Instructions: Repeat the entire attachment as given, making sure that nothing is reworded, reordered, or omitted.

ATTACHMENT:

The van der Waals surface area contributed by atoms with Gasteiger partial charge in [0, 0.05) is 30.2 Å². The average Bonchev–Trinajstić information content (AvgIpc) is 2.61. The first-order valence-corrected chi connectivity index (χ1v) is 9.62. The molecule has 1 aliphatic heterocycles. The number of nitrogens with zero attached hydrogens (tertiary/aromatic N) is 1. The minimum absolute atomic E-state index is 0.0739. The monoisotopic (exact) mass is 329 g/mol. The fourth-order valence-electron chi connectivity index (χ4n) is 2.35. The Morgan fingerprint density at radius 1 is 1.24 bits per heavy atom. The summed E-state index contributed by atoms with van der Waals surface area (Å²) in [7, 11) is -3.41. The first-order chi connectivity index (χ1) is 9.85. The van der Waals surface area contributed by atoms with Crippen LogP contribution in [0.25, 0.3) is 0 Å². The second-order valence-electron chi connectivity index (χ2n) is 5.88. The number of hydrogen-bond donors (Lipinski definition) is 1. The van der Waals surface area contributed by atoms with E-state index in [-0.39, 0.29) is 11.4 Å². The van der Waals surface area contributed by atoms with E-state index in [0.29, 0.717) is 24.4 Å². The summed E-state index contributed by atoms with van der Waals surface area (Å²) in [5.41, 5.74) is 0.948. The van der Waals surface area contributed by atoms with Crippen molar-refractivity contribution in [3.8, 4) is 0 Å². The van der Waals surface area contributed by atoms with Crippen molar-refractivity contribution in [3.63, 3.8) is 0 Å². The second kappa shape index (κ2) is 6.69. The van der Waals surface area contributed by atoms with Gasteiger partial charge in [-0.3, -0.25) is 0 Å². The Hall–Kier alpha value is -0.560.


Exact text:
The van der Waals surface area contributed by atoms with Gasteiger partial charge in [0, 0.05) is 30.2 Å². The average Bonchev–Trinajstić information content (AvgIpc) is 2.61. The first-order valence-corrected chi connectivity index (χ1v) is 9.62. The molecule has 1 aliphatic heterocycles. The number of nitrogens with zero attached hydrogens (tertiary/aromatic N) is 1. The minimum absolute atomic E-state index is 0.0739. The monoisotopic (exact) mass is 329 g/mol. The fourth-order valence-electron chi connectivity index (χ4n) is 2.35. The Morgan fingerprint density at radius 1 is 1.24 bits per heavy atom. The summed E-state index contributed by atoms with van der Waals surface area (Å²) in [7, 11) is -3.41. The first-order chi connectivity index (χ1) is 9.85. The van der Waals surface area contributed by atoms with Crippen LogP contribution in [0.25, 0.3) is 0 Å². The second-order valence-electron chi connectivity index (χ2n) is 5.88. The number of hydrogen-bond donors (Lipinski definition) is 1. The van der Waals surface area contributed by atoms with E-state index in [-0.39, 0.29) is 11.4 Å². The van der Waals surface area contributed by atoms with E-state index in [0.29, 0.717) is 24.4 Å². The summed E-state index contributed by atoms with van der Waals surface area (Å²) in [5.41, 5.74) is 0.948. The van der Waals surface area contributed by atoms with Crippen molar-refractivity contribution in [3.8, 4) is 0 Å². The van der Waals surface area contributed by atoms with Crippen molar-refractivity contribution in [3.63, 3.8) is 0 Å². The second kappa shape index (κ2) is 6.69. The van der Waals surface area contributed by atoms with Gasteiger partial charge in [-0.3, -0.25) is 0 Å². The Hall–Kier alpha value is -0.560.